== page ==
During a visit to the University of Miami to highlight his administration's all-out, all-of-the-above approach to American energy, President Obama today touted the Energy Department's cost-cutting Industrial Assessment Program. The program supports university-based Industrial Assessment Centers (IACs) across the country, which provide students with critical skills and training to conduct energy assessments in a broad range of facilities, while producing real cost savings for small to mid-size manufacturers. To date, these assessments have helped save over 530 trillion BTUs of energy -- enough to meet the energy needs of 5.5 million American homes -- and have helped participating manufacturers save more than $5.6 billion in energy costs.
"As President Obama made clear, an American economy built to last will depend on American manufacturing, American energy and skills for American workers," said U.S. Energy Secretary Steven Chu. "This is why the Energy Department invests in innovative initiatives like the Industrial Assessment Centers that help to train the clean energy workforce of tomorrow, while cutting energy waste for American businesses and making our manufacturing companies more competitive."
Through Industrial Assessment Centers at universities throughout the U.S., engineering students receive practical training in industrial processes, energy assessment procedures, and energy management principles, and gain real-world experience by working directly with small and medium-sized industrial and manufacturing facilities in their communities.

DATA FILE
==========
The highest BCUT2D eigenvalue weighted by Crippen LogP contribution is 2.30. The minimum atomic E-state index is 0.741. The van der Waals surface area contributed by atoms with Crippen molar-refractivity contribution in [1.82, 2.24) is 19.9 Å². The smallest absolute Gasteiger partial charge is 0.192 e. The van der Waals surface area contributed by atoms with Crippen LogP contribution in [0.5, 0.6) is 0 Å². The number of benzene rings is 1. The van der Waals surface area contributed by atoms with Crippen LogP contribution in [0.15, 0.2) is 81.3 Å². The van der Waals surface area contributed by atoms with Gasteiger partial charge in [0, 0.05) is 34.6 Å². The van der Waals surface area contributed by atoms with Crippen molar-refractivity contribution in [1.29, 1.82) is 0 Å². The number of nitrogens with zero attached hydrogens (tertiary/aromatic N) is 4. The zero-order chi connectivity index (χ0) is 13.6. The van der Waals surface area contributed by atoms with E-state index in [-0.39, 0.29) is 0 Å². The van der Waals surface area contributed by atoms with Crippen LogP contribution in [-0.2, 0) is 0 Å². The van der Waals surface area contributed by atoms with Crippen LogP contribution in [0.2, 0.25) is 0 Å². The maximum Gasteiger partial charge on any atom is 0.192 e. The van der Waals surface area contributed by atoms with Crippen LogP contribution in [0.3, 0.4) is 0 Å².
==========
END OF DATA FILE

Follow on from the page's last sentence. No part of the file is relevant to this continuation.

For more than 30 years, the Industrial Assessment Program has provided valuable training and experience for students, while saving money for manufacturing plants. Since the program began in 1976, the university teams have conducted more than 15,000 energy assessments at U.S. manufacturing plants nationwide. To date, more than 3,000 students have graduated from the Industrial Assessment Center program, with more than 60 percent going on to careers in the energy industry.
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